He laughs, and tells me it does, and of getting to see his sisters while being back in Belfast. I of course immediately interrupt to fangirl about Bronagh Hinds. “Bronagh is extraordinary,” he says.

And in the way proud brothers do he tells me about the long overdue honour she received last month for her work with the Women’s Coalition and more. Read about it here:

Back to soulful Belfast.

“It’s amazing to see how developed it is since I was last aware of being in the centre of town, because I would just go to family usually.”

He spoke about enjoying working with Dame Judi Dench and Jude Hill so closely.

“Just to have those two either side of you. Judi is a bit of a rebel. She’s feisty and she’s funny and so honest.

“And Jude is so good. And Ken has guided him well.”

He hopes the home audience in Belfast will view the film very positively.

I raise this with Jamie Dornan when he is in front of me.

I tell Jamie that as a Belfast woman I was nervous when I saw the trailer, and worried about what the film would be like, but after I saw it thought “actually this is good”.

He laughs. “That sums up exactly our feeling…because we are all so ready to be cynical.”

Every job brings learning for Jamie and for ‘Belfast’ he saw the conflict from perspectives he hadn’t really considered before.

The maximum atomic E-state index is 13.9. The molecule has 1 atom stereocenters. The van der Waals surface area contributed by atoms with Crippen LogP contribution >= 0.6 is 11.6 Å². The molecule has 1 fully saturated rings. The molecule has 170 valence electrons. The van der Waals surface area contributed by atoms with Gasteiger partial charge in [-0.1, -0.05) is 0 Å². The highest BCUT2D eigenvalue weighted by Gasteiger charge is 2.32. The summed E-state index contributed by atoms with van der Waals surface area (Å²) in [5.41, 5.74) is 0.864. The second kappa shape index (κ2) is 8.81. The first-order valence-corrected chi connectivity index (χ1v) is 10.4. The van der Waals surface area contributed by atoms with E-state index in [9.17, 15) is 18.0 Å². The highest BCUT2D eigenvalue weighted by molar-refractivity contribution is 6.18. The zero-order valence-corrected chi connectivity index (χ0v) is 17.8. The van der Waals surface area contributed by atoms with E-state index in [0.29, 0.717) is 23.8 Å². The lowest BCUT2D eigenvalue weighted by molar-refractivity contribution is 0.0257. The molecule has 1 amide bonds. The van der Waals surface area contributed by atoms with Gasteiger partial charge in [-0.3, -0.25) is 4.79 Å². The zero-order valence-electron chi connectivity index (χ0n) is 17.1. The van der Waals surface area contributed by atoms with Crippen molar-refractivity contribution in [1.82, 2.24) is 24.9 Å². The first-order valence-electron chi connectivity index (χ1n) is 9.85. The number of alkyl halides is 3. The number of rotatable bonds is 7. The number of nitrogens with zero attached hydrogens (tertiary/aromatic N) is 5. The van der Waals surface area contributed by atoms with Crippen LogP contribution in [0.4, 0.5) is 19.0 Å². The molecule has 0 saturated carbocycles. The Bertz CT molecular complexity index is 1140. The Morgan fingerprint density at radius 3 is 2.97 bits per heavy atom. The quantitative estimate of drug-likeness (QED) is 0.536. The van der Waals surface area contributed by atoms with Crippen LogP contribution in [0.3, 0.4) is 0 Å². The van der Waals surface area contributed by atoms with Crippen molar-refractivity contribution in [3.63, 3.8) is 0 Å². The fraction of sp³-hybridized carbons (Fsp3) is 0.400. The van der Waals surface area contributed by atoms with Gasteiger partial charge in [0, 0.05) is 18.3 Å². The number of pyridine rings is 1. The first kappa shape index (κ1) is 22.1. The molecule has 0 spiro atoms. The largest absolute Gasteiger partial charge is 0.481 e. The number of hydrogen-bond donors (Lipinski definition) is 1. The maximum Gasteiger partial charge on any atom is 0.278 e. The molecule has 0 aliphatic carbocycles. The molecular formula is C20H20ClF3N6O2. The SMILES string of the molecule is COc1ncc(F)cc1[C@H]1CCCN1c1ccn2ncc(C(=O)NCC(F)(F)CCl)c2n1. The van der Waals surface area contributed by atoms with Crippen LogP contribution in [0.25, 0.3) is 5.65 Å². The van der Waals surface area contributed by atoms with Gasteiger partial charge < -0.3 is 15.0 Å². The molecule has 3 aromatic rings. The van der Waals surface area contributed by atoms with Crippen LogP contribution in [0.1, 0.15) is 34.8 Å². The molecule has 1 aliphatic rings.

“We all have done…our research on the conflict. How it began. Who was most affected. 50 years before it. 100 years. 200 years before it. Everything post conflict.

“And I have sort of really never let myself try to understand how it affected every day, working, normal people.

“You were always looking at it from a very politicised, paramilitary point of view, sectarian point of view. Certainly never through the eyes of a nine year old boy, and through a normal family caught in the middle of it.
“That was all new to me, that territory.”

I tell him about a quote attributed to the actor Stephen Rea talking about the city of Belfast: “It’s like an ugly child, you love it the most.”

It sums up very well how a lot of us feel about the complicated, wonderful, frustrating, place we are from.

Jamie laughs and tells me he doesn’t think he can top what Stephen Rea said and goes on to share his feelings for the city.

“It’s home,” he said. “It means everything to me.

“No matter where I live in the world, or who I met, or where I go, whatever, this is home.

“The people here, and the vibe of the place, and what everyone has been through, and the collective resilience, and the humour of the people is everything to me. It really truly is.

“And I love it. And I will forever try to tell stories from this part of the world.”

BELFAST will be in UK and Ireland cinemas on January 21, 2022.